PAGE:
It is tough to get noticed as a writer. You may be incredibly talented and have astounding, phenomenal stories, but if you have bad marketing or no marketing experience, then no one is going to know about your books. Thousands of books are published every single day, and many just get completely lost in this barrage of daily publications …
Do writers give up, though? No, we keep on writing and publishing. Those stories we have in us just have to come out, and so we persevere, and write, and write, and write, for years and years, our whole life.
I think that I have easily written several million words in my lifetime. Many are unpublished. My publishing journey started late in my life; so far, ten books are published and more are on the way. Seraphin is in the editing process and I have finally found an idea for his book cover. After Seraphin is published, I will start editing the next three manuscripts that have been waiting for a few years now.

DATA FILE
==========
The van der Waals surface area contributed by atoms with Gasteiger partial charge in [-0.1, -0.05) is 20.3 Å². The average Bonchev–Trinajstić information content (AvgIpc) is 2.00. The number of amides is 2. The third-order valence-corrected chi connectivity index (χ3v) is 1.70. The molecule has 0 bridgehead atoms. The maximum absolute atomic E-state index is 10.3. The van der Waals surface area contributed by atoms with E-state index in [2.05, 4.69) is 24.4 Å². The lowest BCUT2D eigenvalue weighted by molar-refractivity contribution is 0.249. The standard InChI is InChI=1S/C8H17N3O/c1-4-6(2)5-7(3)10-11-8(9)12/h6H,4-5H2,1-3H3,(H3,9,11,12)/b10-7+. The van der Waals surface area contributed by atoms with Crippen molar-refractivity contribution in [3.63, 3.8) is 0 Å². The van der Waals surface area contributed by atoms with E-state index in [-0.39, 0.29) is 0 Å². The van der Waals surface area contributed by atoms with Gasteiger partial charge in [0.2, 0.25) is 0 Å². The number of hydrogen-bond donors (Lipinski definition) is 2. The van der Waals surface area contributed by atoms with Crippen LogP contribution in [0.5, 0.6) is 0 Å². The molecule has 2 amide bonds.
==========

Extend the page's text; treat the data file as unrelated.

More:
I have been writing stories since I was 6 years old, and I cannot stop. It is something that is a part of me, and if I cannot write I feel that a part of me is lost, as if I’m incomplete. Writing is a huge part of who I am.
If you are a writer, can you relate to this or do you have any other strengths that you think should be on this list? My list here is, of course, not complete, but these 7 strengths are very true for writers.
Do you perhaps live with a writer and have you already learned to leave him/her alone when he or she is typing and has moved to that other world he/she created? Perhaps you already know that staring into space is not merely “staring into space”? 😉
Let me know your thoughts in the comments. I’m looking forward to reading them.